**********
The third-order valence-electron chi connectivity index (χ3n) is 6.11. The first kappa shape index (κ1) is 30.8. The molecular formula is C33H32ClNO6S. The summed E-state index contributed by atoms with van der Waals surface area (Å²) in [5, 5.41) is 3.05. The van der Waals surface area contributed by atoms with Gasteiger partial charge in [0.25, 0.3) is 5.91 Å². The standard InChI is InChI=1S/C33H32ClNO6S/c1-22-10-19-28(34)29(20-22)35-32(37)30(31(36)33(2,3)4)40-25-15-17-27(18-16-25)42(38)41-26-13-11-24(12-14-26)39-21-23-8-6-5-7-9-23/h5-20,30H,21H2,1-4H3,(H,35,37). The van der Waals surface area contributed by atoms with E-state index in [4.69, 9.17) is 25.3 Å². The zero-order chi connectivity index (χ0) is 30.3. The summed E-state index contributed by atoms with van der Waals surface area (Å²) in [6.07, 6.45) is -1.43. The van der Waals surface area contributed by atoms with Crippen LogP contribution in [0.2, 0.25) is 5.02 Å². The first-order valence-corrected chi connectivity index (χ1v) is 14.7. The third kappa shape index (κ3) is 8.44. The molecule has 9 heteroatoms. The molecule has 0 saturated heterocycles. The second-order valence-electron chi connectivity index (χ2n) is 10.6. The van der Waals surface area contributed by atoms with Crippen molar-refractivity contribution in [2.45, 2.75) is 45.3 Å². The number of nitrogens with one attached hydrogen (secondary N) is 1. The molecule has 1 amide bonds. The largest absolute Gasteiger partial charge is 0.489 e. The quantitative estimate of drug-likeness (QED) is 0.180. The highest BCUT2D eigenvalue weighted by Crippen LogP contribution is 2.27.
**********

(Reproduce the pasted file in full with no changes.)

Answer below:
The third-order valence-electron chi connectivity index (χ3n) is 6.11. The first kappa shape index (κ1) is 30.8. The molecular formula is C33H32ClNO6S. The summed E-state index contributed by atoms with van der Waals surface area (Å²) in [5, 5.41) is 3.05. The van der Waals surface area contributed by atoms with Gasteiger partial charge in [0.25, 0.3) is 5.91 Å². The standard InChI is InChI=1S/C33H32ClNO6S/c1-22-10-19-28(34)29(20-22)35-32(37)30(31(36)33(2,3)4)40-25-15-17-27(18-16-25)42(38)41-26-13-11-24(12-14-26)39-21-23-8-6-5-7-9-23/h5-20,30H,21H2,1-4H3,(H,35,37). The van der Waals surface area contributed by atoms with E-state index in [4.69, 9.17) is 25.3 Å². The zero-order chi connectivity index (χ0) is 30.3. The summed E-state index contributed by atoms with van der Waals surface area (Å²) in [6.07, 6.45) is -1.43. The van der Waals surface area contributed by atoms with Crippen LogP contribution in [0.2, 0.25) is 5.02 Å². The first-order valence-corrected chi connectivity index (χ1v) is 14.7. The third kappa shape index (κ3) is 8.44. The molecule has 9 heteroatoms. The molecule has 0 saturated heterocycles. The second-order valence-electron chi connectivity index (χ2n) is 10.6. The van der Waals surface area contributed by atoms with Crippen molar-refractivity contribution in [2.45, 2.75) is 45.3 Å². The number of nitrogens with one attached hydrogen (secondary N) is 1. The molecule has 1 amide bonds. The largest absolute Gasteiger partial charge is 0.489 e. The quantitative estimate of drug-likeness (QED) is 0.180. The highest BCUT2D eigenvalue weighted by Crippen LogP contribution is 2.27.